He was confirmed as being killed in action on the 30th July 1916 aged 31 and now rests at Guillemont Road Military Cemetery, France.

The events of 30th July 1916 were regarded at the time as Liverpool’s blackest day. There follows an extract from The History of the 89th Brigade written by Brigadier General Ferdinand Stanley which gives an indication of the events of the day.

30th July 1916

The 20th King’s Battalion Diary records:

“At 4.45am prompt the attack was launched. Unfortunately, a thick mist prevailed and it was impossible to see more than 10 yards ahead. This continued until about 6 o’clock when it lifted slightly, but it was still too hazy and impossible to see what was happening 100 yards ahead. This being so, it was not surprising to find that the attacking waves were experiencing great difficulty in maintaining connection.”

At 6am, Lt. RE Melly, No.1 Company, reported that his men had taken the German Maltz Horn trench.

At 6.30am, 2/Lt. CP Moore reported that he had 150 men, 4 Stokes Mortars and 2 Lewis Guns, but he was the only officer. He also said that due to the fog, both his “flanks were in the air” i.e. he was not in contact with neighbouring troops.

At 9.10am, Moore was still not in contact at his flanks, and now he had only 75 men, he had sent out 2 patrols and neither not returned. Later Moore established communication with the French on his right.

Around 10.00am, 2/Lt Musker reported that he had just over a company with him, but his left flank was suffering from German machine gun fire. Later he reported that he had over 30 casualties from the machine gun fire. His flanks were also “in the air”. No contact was made with this party until the remnants returned around 9.30pm, all runners sent were killed or missing. The War Diary states that this group had: ”held the ground won all day, and this permitted the consolidation of the ground won on the Maltz Horn ridge with little interference from the enemy”.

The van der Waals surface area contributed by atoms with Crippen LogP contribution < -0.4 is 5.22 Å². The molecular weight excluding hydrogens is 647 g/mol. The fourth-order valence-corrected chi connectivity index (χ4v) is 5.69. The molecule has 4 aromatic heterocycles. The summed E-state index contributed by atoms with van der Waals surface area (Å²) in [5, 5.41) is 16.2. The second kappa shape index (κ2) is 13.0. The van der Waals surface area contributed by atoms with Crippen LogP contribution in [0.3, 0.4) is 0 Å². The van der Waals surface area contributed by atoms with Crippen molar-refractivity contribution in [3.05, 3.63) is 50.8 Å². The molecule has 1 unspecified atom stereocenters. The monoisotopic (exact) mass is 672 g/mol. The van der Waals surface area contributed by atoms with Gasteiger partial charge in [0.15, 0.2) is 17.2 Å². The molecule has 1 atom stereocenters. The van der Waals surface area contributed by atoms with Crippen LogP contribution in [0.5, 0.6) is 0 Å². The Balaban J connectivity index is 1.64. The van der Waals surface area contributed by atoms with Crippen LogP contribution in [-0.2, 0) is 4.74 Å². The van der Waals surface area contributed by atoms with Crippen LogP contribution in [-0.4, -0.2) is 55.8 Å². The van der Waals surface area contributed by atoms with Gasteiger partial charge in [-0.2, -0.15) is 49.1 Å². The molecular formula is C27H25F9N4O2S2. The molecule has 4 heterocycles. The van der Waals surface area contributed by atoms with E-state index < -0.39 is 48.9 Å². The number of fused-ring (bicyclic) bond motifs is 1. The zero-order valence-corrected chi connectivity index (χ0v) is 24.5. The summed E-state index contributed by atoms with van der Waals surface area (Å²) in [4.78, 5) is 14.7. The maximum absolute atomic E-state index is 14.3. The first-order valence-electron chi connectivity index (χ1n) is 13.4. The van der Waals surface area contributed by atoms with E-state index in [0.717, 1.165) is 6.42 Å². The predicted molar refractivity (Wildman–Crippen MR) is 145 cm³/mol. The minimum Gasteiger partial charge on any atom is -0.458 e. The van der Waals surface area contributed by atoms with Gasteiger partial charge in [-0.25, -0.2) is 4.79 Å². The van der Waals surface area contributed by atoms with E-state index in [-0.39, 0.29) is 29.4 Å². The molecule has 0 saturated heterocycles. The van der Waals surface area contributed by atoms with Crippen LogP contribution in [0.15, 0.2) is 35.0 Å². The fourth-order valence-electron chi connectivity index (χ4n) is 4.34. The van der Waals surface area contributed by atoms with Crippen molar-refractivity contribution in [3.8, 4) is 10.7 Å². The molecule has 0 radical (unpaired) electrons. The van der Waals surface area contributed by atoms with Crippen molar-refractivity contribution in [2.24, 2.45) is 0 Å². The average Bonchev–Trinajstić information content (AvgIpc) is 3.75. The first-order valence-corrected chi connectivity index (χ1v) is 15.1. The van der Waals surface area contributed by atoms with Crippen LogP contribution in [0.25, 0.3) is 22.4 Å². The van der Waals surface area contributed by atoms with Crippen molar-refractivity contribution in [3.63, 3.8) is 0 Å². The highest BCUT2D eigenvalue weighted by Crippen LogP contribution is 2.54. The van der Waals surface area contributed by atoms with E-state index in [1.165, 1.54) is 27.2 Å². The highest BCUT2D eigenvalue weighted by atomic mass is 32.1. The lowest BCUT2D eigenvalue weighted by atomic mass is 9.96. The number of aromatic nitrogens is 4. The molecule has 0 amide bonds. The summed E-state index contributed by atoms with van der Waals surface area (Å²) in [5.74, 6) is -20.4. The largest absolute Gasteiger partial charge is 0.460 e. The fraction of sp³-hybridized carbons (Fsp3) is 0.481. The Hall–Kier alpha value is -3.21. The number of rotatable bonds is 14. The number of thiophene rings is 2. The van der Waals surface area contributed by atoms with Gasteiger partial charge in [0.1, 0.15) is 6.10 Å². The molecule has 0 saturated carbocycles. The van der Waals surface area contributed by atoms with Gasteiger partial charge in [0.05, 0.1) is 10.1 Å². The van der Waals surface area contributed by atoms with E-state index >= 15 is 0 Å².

Relief for 20/Kings had been planned for 11.00pm, but it was 5.00am on the 31st July before it took place, ending a tragic day for the Liverpool Pals.

Casualties for 20th Battalion were 16 Officers and 357 Other Ranks

When darkness fell on the battlefield the 30th Division held a line from the railway on the eastern side of Trones Wood , southwards and including Arrow Head Copse, to east of Maltz Horn Farm. On this line the division was relieved by the 55th Division during the early hours of the 31st July.


The events of 30th July 1916 were regarded at the time as Liverpool’s blackest day. There follows an extract from The History of the 89th Brigade written by Brigadier General Ferdinand Stanley which gives an indication of the events of the day.


Well the hour to advance came, and of all bad luck in the world it was a thick fog; so thick that you couldn’t see more than about ten yards. It was next to impossible to delay the attack – it was much too big an operation- so forward they had to go. It will give some idea when I say that on one flank we had to go 1,750 yards over big rolling country. Everyone knows what it is like to cross enclosed country which you know really well in a fog and how easy it is to lose your way. Therefore, imagine these rolling hills, with no landmarks and absolutely unknown to anyone. Is it surprising that people lost their way and lost touch with those next to them? As a matter of fact, it was wonderful the way in which many men found their way right to the place we wanted to get to. But as a connected attack it was impossible.

The fog was intense it was practically impossible to keep direction and parties got split up. Owing to the heavy shelling all the Bosches had left their main trenches and were lying out in the open with snipers and machine guns in shell holes, so of course our fellows were the most easy prey.

It is so awfully sad now going about and finding so many splendid fellows gone.